Australian Breakthrough Could Kill Off Disease-Carrying Mozzies

Australian Breakthrough Could Kill Off Disease-Carrying Mozzies
Image: Getty

Researchers in Australia might have found the key to eliminating bad mosquitos, with sterilisation trials proving successful among mozzies to blame for spreading dengue, yellow fever and Zika.

The Commonwealth Scientific and Industrial Research Organisation (CSIRO) said researchers have shown a bacteria can successfully sterilise and eradicate the invasive, disease carrying Aedes aegypti mosquito which is responsible for spreading dengue, chikungunya (yellow fever) and Zika. The breakthrough could support the suppression and potential eradication of Aedes aegypti worldwide.

“The invasive Aedes aegypti mosquito is one of the world’s most dangerous pests, capable of spreading devastating diseases like dengue, Zika and chikungunya and responsible for infecting millions of people with disease around the world each year,” CSIRO Director of Health and Biosecurity Dr Rob Grenfell said.

“Increased urbanisation and warming temperatures mean that more people are at risk, as these mosquitoes which were once relegated to areas near the equator forge past previous climatic boundaries.”

Although the majority of mosquitoes don’t spread diseases, the three mostly deadly types the Aedes, Anopheles and Culex are found almost all over the world and are responsible for around 17 per cent of infectious disease transmissions globally.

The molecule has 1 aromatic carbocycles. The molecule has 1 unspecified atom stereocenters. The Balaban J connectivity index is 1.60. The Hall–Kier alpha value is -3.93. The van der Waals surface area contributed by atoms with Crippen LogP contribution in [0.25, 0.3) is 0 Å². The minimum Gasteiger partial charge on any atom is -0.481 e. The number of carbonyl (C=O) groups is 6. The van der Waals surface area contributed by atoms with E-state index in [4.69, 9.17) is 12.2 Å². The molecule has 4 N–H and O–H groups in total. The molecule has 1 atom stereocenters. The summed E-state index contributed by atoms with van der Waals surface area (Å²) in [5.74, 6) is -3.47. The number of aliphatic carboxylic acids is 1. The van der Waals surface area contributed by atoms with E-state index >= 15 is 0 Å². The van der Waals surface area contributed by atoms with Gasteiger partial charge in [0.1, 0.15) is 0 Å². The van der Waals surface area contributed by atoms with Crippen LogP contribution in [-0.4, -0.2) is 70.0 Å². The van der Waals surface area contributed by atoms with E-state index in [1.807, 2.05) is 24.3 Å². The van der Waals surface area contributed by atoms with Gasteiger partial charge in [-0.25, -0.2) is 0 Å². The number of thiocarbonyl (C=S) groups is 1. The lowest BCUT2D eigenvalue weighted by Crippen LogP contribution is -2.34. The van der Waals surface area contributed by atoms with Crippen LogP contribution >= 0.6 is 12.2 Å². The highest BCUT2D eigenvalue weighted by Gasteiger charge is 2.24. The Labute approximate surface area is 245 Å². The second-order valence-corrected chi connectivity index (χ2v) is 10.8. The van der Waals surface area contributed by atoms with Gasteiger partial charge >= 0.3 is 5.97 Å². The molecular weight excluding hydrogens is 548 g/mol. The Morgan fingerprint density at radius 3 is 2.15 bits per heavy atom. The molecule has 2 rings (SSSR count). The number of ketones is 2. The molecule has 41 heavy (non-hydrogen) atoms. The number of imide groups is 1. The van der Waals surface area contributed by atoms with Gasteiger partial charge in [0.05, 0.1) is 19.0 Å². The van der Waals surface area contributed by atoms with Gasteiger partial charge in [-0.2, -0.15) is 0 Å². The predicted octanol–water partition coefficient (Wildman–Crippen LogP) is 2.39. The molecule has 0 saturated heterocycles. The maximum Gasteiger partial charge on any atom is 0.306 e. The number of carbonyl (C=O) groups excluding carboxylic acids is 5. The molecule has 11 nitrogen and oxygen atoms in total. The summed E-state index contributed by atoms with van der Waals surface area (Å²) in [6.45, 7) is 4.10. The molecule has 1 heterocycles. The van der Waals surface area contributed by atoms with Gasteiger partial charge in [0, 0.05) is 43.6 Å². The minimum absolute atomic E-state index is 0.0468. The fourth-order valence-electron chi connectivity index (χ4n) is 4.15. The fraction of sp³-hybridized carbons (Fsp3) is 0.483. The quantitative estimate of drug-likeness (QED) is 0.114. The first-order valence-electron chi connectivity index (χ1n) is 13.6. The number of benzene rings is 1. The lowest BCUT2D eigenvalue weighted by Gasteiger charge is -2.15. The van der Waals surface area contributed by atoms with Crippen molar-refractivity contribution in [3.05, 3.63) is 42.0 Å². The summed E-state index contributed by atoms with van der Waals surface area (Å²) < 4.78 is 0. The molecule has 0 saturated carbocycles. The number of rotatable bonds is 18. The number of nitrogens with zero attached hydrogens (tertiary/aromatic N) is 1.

The trial involved releasing 3 million male Aedes aegypti mosquitoes in Northern Queensland, sterilised with bacteria called Wolbachia, across three trial sites over a 20-week period during the summer of 2018.

The sterile male insects search out and mate with wild females, but as they’re shooting blanks, this appears to be preventing the production of offspring.

The CSIRO said when they returned the following year, scientist found one of the trial sites, Mourilyan in Queensland, was almost devoid of mozzies.

mosquitoes Aedes aegypti
The Aedes aegypti (Image: CSIRO)

The technique can also be used to remove the virus-transmitting Asian tiger mosquito, Aedes albopictus, that can now be found in the Torres Strait Islands.

Techniques from the trial are being used to support CSIRO-led mosquito suppression programs in French Polynesia and the Hunter region in New South Wales.

“Over 40 per cent of humans suffer from mosquito-spread diseases, so it’s an opportunity for Australia to develop environmentally-friendly mosquito control tools to tackle current and future mosquito incursions,” CSIRO CEO Dr Larry Marshall said.

The trial was an international collaboration between the CSIRO, University of Queensland, Verily Life Sciences, QIMR Berghofer Medical Research Institute and James Cook University.